Several studies in recent years suggest an increase in car accidents following cannabis legalization, but the data typically lacks enough detail to provide a proper analysis. For example, the primary studies do not account for other substances, who was at fault or when the driver smoked cannabis. The latter is key since a person can test positive for cannabis several weeks after consumption. Nevertheless, a new study reconfirms what many others have, namely that driving drunk is significantly more dangerous.
"Cannabis, alcohol and fatal road accidents," published by the PLoS One journal in November 2017, examined details from the Metropolitan France police force that included more than 4,000 drivers involved in car accidents. "Drivers under the influence of alcohol are 17.8 times more likely to be responsible for a fatal accident," the study concluded, while "drivers under the influence of cannabis multiply their risk of being responsible for causing a fatal accident by 1.65." That's an elevenfold difference in terms of who caused the accident. Moreover, the study found that 28 percent of fatal accidents could be prevented if no drivers exceeded the legal alcohol limit compared to four percent for cannabis. The study added, "Alcohol remains the main problem in France."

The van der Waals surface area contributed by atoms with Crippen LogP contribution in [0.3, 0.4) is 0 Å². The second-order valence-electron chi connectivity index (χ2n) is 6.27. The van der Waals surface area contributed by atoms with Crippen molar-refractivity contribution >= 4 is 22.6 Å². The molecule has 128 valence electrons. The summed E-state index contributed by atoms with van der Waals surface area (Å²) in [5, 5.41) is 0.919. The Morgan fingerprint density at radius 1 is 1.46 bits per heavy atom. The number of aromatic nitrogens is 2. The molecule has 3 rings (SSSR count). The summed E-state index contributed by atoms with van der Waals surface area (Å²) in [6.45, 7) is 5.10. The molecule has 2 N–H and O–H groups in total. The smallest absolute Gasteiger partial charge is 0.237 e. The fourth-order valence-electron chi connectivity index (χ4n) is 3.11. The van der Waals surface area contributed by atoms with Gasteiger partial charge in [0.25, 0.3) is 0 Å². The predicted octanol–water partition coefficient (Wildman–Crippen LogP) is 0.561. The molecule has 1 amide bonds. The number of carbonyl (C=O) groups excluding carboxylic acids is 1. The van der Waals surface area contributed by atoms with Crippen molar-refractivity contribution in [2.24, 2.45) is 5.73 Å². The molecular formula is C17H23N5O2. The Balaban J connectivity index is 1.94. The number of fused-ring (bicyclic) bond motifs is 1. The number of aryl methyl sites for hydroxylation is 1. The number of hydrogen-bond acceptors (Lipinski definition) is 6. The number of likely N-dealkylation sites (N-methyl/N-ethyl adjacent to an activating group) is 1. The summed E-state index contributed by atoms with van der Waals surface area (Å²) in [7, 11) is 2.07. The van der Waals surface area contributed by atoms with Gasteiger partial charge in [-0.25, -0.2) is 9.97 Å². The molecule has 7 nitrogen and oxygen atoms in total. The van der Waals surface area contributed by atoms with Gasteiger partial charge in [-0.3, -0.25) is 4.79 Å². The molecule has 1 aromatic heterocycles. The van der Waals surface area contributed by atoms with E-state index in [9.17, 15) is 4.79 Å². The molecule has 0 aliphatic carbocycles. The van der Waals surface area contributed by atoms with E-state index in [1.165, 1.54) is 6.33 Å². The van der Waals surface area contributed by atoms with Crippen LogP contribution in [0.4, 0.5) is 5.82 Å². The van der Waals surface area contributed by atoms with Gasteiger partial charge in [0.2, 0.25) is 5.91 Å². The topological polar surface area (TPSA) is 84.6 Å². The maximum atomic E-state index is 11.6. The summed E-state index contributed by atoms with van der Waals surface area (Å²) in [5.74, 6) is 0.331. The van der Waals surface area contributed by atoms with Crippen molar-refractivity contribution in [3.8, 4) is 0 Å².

The researchers also compared their findings to a similar one conducted in France nearly a decade earlier. The study noted, "The overall number of deaths from traffic accidents has dropped sharply during this period, and the number of victims attributable to alcohol and/or cannabis declined proportionally." This is obviously good news, and it highlights the benefits of education-based programs (which increased over the decade) designed to decrease drunk and stoned driving.